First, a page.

- The Washington Times - Wednesday, November 7, 2001

Leaders of the American Red Cross faced a barrage of blistering questions on their handling of September 11 relief funds after two widows testified about their travails at a House hearing yesterday.
Elizabeth McLaughlin, whose husband had worked at Cantor Fitzgerald and who had an infant son, said she created an 18-page spreadsheet after September 11 to keep track of all the charities.
She quickly received a check from the Red Cross for $30,000.
"I thought I was doing everything right," she told the House Energy and Commerce subcommittee on oversight and investigations.
Despite Mrs. McLaughlin's master's degree in not-for-profit management, she is losing ground on getting aid and the bills are accumulating.
"I don't think contributors to the various September 11th funds thought that their donations would be caught up in so much red tape," she said. "I am tired. I want to spend time with my son."
Russa Steiner, whose husband had worked at Marsh Inc., said she spent days searching for him and began seeking aid only in early October. As of yesterday morning, she had received less than $4,000, one semester of tuition for her college-age son, a scholarship for another son and the promise of a free meal during the holiday season from the Salvation Army.
Before the hearing yesterday afternoon, she added, the Red Cross gave her a check for $27,500.
"Let me ask the $564 million question," Rep. James C. Greenwood, Pennsylvania Republican and chairman of the subcommittee, asked Dr. Bernadine Healy, president of the Red Cross.
"Can you assure the American people that every dime of those contributions will go to heal the wounds" of families who were struck by the terror attacks?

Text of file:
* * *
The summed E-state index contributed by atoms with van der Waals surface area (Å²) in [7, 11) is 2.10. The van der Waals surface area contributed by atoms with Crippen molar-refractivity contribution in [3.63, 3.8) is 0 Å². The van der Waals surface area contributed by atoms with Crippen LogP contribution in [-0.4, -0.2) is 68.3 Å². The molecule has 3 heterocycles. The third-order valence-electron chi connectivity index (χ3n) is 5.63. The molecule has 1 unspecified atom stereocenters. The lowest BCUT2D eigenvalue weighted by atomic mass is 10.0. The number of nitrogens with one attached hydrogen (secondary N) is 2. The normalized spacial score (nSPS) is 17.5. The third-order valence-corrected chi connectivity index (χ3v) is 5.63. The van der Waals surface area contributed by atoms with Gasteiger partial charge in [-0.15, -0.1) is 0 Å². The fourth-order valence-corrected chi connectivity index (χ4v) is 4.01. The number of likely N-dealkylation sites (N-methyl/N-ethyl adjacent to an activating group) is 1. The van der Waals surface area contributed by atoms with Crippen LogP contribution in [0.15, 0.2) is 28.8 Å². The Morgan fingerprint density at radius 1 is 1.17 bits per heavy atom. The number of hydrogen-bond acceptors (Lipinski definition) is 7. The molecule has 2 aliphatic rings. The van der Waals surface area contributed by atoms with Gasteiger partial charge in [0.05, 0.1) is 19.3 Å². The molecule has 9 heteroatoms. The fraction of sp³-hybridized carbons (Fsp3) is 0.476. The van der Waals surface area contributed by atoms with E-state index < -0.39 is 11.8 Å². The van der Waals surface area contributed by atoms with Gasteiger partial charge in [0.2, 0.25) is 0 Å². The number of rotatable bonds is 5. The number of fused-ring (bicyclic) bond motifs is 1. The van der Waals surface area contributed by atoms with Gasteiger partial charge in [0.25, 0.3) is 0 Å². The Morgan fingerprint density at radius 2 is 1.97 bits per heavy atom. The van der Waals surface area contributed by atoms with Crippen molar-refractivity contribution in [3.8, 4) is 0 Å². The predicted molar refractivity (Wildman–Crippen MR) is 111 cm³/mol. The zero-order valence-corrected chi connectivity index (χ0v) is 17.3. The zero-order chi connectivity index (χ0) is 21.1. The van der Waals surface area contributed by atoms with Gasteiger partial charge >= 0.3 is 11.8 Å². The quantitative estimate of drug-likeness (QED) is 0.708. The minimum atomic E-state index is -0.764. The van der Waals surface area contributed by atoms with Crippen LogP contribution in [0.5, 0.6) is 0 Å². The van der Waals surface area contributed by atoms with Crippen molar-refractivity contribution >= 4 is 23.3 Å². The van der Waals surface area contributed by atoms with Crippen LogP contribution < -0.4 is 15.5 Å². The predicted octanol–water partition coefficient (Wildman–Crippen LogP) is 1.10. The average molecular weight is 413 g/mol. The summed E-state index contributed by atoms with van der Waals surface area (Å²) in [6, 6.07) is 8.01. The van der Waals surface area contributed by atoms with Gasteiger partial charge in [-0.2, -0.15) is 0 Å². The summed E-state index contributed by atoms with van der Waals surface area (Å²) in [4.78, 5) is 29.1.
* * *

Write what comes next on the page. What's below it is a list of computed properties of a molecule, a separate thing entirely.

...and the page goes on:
"That is absolutely the commitment we have made," she answered.
But her detailed explanations about how the $564 million in the Liberty Fund would be spent soon tried the patience of the congressmen.
Around $300 million was estimated as needed for the immediate response to the September 11 attacks, including cash gifts to families, she said.
The remaining $200 million likely would be needed for such things as "investments in volunteer mobilization, chapter development for response to weapons of mass destruction, expanded blood security and continuity of operations efforts," she said. Stockpiling frozen blood is another important activity, given the potential of future attacks, she added.
"As important as frozen blood is, I don't think anyone wrote a check for frozen blood," Rep. Peter Deutsch, Florida Democrat and ranking member of the subcommittee, said dryly.
New York Attorney General Eliot Spitzer, who sat next to Dr. Healy on the panel, said it was an "anathema" that money Americans gave for the victims' families was ending up "sequestered" into long-term Red Cross plans.
When the American people wrote checks for $100, they had the expectation that it would go to the families, not for "continuity" or "reprograms," Mr. Spitzer said.
Dr. Healy tried to explain that the Red Cross, as a service organization, didn't intend to raise money "to give $200,000 to every family."
"You are really tenacious in your spin," said Rep. Charles Bass, New Hampshire Republican.
Rep. Billy Tauzin, Louisiana Republican and chairman of the committee, asked Dr. Healy why the Red Cross recently said it would accept no more donations to the Liberty Fund, when families were still in need and the Red Cross had announced it would use funds for other needs. "Don't you find that awfully strange?" he said.
Dr. Healy, who recently said she would be stepping down as the Red Cross' leader, tried to explain that the Red Cross board was concerned about being prepared for "the threats we are facing."
Rep. Bart Stupak, Michigan Democrat, was unimpressed.
"Really, it's just plain spin" to say that the Red Cross didn't think its future needs would be met, he said, adding that "the Red Cross will have a lot of explaining to do" over the next couple of months.
Other charities appear tomorrow before a hearing of the House Ways and Means subcommittee on oversight.


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